In high school I had a friend whose parents promised her a new car on the day of graduation if she got straight As. My parents, in contrast, warned me that if didn’t get good grades, they wouldn’t pay for college. One is the carrot, the other the stick. Would my friend have gotten straight As without the bribe of a car? Would I have done as well without the threat of spending my life slinging no-whip mochaccinos? (Not that there’s anything wrong with that.) But what I can say is that each child is driven by different incentives. For some there’s some sort of monetary or materialistic incentive. For them, there’s StudyBooster, a formal mechanism for family and friends to encourage students to do better.
Think of it as a Kickstarter for achievement. A student or family member can start a campaign on the site. Basically they set a goal the student should achieve, such as the completion of a book report or all As on a report card. Then friends and family can pledge money as an incentive for the student to achieve that goal. If the goal is met, the money goes to the student. If not, supporters have the option to release the funds to the student saying they got close enough, or they can choose to withhold the cash.
In the parlance of behavioral psychology, StudyBooster is promoting extrinsic rewards (OK, bribes). There’s a whole body of literature that indicates that extrinsic motivations – those that don’t come from within – are not as beneficial as intrinsic rewards: self-motivation, like when you are actually interested in doing something. (You can read Daniel Pink and Clay Shirky to learn more.) But that doesn’t mean there’s no room for extrinsic motivations. Our whole education system is premised on them. What are grades but extrinsic motivations (but I digress)?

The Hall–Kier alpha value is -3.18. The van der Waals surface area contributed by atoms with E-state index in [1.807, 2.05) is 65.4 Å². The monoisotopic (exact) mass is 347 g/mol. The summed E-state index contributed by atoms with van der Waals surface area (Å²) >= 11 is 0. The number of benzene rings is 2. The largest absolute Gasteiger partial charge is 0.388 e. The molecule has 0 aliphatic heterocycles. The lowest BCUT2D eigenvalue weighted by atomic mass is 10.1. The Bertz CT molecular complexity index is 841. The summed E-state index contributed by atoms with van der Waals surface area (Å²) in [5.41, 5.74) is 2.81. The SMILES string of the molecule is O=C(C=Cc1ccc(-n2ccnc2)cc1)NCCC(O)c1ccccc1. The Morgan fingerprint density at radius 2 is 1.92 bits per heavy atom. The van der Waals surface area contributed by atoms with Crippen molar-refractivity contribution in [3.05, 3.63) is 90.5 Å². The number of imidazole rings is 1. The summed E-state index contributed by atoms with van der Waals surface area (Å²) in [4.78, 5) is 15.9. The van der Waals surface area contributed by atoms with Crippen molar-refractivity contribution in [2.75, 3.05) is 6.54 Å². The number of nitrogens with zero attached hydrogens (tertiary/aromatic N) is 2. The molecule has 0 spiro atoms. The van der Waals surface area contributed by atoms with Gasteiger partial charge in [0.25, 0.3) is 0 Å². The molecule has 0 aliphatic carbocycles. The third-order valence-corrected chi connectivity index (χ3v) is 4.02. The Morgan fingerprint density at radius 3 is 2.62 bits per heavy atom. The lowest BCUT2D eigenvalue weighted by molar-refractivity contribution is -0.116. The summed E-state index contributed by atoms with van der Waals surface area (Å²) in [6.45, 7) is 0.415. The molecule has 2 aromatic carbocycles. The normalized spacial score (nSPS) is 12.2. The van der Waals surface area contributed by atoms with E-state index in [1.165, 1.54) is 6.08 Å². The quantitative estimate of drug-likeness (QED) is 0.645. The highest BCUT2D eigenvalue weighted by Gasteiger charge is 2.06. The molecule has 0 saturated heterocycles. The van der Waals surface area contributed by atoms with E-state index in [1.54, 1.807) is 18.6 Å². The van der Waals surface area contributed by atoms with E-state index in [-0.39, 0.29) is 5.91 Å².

StudyBooster co-founder Dominic Bressan got the idea for the company when he found himself procrastinating while finishing his MBA at the University of Technology in Sydney, Australia. Why, he wondered, did students like him waste time? It made no sense. He should have been screaming toward the finish line. During his research he came across this Harvard study, which showed that students respond to cash awards – not as the complete solution, but as part of an educational program. So he decided to team up with co-founders Stefan Williams, and Jorden Minos to create StudyBooster.
The idea of paying students to achieve isn’t new. In 2007 New York City Mayor Michael Bloomberg tried paying low-income students $5 to $10 for taking a test and $25 to $50 for getting good grades. Under the plan, students could rack up a maximum of $500 and schools that participated could take in $5,000. Alas, it didn’t work, and the program was discontinued.
I can hear the critics now. Some would argue that parents shouldn’t have to bribe a child to achieve. They would say it sets a bad precedent. A child should simply be driven by a sense of accomplishment. One Facebook friend of mine says, “I think incentivizing puts unneeded pressure which can lead to depression or worse.” Although I do agree with the critics, I think my boss Sarah Lacy has said it best, “You should make things for how people are, not how you want them to be.”
So far students seem to like it. Then again, there’s cash to be had, so why wouldn’t they? According to StudyBooster co-founder Dominic Bressan, more than 2,000 people pre-registered for the service during a two-week pre-beta rollout at Australian college campuses.
I think this could prove beneficial to students who can’t afford college, and are struggling to get loans, to create campaigns asking for help. I could also see communities rallying behind certain students. But I also see Uncle Sam ultimately monitoring these campaigns once this site takes off. So those who use it, definitely beware that the taxman will be watching…at least in the States.
Co-founder Dominic Bressan says, “It’s a sponsorship, so we believe this shouldn’t be an issue…but that’s Australia, not the US.”
StudyBooster says it will begin to make money the moment the first person achieves a goal. Six percent of the transaction is taken out for operation costs (revenue), two percent of which will go to the charity “Save the Children” to help low-income students.
StudyBooster could be valuable asset for a company like Chegg, one of the largest education portals in America, which allows students to buy or rent books, manage their class schedules, and find tutors. Or if Chegg opened up its platform for others to offer services, StudyBooster would be an ideal choice.
And no one paid me to say that. I was driven by intrinsic motivations.